The bezel isn’t awful, and there’s certainly a lot of hardware fit into the strip along the top. The sides are thinner, and the chin actually matches the thickness of the top bezel, giving it a nice aesthetic. If you see the ZBook 15u as more of a work laptop, it’s not much different from the competitors.
HP ZBook 15u G5 review keyboard and touchpad
Space is used wisely here, with a full keyboard with number pad and a large touchpad with physical buttons and pointing stick. Letters and numbers are apparently engraved into the keys to avoid them rubbing away, there’s plenty of key travel for a comfortable typing experience, and three levels of backlight make it easy to work into the night.
HP has included collaboration keys along the F row, letting you answer or hang up Skype calls quickly and easily. Unfortunately these keys don’t work with any other software, so if you don’t use Skype for Business, you’re out of luck. I also couldn’t seem to get the display brightness keys working, and though you get the luxury of adaptive brightness, it’s odd that you don’t have the option to quickly adjust it yourself. I assume it’s something wonky with drivers.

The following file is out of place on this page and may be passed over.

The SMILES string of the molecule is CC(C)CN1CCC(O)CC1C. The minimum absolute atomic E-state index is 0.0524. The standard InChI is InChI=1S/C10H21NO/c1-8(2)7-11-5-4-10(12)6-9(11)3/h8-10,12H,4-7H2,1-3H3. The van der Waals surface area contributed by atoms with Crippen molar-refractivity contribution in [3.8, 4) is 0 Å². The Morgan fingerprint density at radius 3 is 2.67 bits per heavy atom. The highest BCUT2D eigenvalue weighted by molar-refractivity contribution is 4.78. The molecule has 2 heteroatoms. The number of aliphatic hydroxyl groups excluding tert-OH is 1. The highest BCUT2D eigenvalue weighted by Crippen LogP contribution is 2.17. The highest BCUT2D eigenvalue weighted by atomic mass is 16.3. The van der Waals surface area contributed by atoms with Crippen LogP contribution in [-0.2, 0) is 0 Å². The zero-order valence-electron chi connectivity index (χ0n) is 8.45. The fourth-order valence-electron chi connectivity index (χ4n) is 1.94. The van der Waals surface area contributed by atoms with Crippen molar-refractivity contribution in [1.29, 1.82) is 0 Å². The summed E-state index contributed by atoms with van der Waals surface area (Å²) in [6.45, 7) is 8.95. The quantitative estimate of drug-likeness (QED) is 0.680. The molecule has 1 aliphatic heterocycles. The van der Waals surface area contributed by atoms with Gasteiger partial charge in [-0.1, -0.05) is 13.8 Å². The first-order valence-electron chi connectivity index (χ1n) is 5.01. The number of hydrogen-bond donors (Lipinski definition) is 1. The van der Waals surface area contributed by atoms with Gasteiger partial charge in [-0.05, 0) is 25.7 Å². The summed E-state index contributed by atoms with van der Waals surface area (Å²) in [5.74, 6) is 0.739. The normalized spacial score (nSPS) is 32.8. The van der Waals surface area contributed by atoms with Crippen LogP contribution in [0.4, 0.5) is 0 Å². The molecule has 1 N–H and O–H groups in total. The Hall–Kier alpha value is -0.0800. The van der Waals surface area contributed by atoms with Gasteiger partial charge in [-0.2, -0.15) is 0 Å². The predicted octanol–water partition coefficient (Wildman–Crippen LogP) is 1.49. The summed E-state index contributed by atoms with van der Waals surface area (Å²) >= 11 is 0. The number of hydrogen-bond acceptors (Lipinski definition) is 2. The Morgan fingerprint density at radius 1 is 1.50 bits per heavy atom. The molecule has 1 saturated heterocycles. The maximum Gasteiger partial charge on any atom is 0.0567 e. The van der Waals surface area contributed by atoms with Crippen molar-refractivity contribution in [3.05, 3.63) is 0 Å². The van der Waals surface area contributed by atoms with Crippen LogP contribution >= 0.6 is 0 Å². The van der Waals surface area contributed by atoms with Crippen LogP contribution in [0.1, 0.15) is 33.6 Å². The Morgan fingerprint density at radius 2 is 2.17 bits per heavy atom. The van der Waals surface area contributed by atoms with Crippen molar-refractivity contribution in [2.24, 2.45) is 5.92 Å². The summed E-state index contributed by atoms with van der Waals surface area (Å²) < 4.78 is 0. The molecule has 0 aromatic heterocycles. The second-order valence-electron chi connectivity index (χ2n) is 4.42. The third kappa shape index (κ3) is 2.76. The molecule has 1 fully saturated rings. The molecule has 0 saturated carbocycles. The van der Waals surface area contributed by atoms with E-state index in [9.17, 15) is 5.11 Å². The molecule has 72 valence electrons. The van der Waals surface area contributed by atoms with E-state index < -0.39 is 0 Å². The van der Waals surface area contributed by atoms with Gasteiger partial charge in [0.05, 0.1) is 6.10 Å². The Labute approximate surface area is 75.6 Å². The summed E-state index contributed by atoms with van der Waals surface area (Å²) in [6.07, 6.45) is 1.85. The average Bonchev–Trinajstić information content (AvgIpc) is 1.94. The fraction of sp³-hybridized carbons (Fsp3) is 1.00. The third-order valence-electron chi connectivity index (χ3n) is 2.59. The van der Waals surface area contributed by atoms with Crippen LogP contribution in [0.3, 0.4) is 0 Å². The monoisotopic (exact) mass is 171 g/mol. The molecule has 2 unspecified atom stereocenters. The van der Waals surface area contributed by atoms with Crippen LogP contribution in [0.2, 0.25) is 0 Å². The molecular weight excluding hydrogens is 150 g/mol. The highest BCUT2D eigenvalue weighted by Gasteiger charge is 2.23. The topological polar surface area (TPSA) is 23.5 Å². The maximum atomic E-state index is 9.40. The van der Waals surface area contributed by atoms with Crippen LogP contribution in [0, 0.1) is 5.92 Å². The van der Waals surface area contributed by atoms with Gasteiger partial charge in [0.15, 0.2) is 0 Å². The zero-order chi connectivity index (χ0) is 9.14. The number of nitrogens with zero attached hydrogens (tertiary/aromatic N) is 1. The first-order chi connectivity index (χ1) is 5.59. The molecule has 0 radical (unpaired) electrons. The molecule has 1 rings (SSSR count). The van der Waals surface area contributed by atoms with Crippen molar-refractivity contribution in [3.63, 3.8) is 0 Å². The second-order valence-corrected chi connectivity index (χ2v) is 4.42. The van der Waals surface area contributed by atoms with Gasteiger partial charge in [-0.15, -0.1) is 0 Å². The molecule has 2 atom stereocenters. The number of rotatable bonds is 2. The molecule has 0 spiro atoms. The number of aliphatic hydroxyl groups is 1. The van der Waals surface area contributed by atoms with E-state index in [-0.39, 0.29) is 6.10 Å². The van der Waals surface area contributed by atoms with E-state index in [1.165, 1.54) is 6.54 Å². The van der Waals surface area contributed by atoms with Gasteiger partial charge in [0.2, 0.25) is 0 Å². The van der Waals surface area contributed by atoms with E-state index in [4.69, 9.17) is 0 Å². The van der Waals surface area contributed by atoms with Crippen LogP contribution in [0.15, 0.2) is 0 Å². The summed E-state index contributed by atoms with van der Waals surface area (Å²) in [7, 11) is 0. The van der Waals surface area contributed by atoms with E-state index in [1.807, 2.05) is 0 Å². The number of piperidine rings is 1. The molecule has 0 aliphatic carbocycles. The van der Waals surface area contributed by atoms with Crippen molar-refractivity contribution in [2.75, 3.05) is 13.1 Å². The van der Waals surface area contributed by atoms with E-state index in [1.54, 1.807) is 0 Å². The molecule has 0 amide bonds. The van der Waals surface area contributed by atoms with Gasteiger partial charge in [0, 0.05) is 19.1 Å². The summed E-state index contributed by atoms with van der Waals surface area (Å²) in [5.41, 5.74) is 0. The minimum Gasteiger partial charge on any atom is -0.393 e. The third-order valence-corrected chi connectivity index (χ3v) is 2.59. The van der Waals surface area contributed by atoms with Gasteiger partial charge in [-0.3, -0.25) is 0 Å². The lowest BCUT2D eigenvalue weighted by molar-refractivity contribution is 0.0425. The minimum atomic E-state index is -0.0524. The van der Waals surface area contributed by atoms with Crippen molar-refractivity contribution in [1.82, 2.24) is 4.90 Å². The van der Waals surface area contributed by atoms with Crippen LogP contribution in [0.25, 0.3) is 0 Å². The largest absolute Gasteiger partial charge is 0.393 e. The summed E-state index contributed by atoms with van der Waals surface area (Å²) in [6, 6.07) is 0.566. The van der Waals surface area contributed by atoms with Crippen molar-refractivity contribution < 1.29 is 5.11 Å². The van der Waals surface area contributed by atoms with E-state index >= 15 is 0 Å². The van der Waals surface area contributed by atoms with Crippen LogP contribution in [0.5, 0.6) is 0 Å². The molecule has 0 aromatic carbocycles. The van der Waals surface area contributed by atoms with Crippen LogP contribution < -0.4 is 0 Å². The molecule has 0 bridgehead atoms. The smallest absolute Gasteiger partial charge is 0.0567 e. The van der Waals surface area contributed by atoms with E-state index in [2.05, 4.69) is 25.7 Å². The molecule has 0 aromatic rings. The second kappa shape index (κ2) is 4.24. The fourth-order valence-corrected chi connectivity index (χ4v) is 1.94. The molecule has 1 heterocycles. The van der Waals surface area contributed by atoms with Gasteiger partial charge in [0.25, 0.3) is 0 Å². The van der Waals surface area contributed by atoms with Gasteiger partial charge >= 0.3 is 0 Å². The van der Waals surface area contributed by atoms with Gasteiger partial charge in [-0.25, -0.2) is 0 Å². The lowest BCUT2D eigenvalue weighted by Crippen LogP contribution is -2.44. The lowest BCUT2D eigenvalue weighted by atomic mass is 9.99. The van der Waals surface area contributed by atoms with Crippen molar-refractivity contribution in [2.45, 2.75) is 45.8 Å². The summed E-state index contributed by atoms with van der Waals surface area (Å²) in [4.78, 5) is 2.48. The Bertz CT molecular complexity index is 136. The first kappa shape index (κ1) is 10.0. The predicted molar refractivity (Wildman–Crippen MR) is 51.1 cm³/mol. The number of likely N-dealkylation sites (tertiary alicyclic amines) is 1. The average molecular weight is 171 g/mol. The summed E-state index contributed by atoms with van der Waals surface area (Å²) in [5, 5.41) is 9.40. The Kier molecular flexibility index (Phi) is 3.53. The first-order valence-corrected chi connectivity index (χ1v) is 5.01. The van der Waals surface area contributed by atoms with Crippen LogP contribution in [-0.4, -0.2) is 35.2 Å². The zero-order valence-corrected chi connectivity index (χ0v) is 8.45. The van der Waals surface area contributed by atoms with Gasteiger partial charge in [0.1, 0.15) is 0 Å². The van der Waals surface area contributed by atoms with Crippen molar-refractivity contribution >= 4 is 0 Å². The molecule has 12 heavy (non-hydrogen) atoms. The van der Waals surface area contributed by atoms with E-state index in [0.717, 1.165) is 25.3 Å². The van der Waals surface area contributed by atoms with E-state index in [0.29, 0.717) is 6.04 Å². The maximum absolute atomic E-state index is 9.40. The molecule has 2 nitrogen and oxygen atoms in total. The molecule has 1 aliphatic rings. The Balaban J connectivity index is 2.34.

I love a big touchpad, and even though some of the space is taken up by physical buttons to go along with the pointing stick sat in the middle of the keyboard, I had no issues here. It has a solid click and its Precision driver means it works with all Windows 10 gestures.
HP ZBook 15u G5 review performance
Part of the tradeoff of having one of the thinnest and lightest mobile workstations on the market is sticking with U-series 8th Gen Intel Core CPUs. Yes, you still get four cores, but overall you won’t get the same performance as from some of the other variants.
Altogether, with the AMD Radeon Pro WX3100 GPU, lightning-fast SSD, and 32GB of RAM, the ZBook 15u is a strong multitasker that can handle design software. I put it through a relatively light workload compared to what some will put it through, and it certainly won’t match some of the true workstations out there. In any case, the fan inside is quiet and the laptop doesn’t get too hot, even when under load.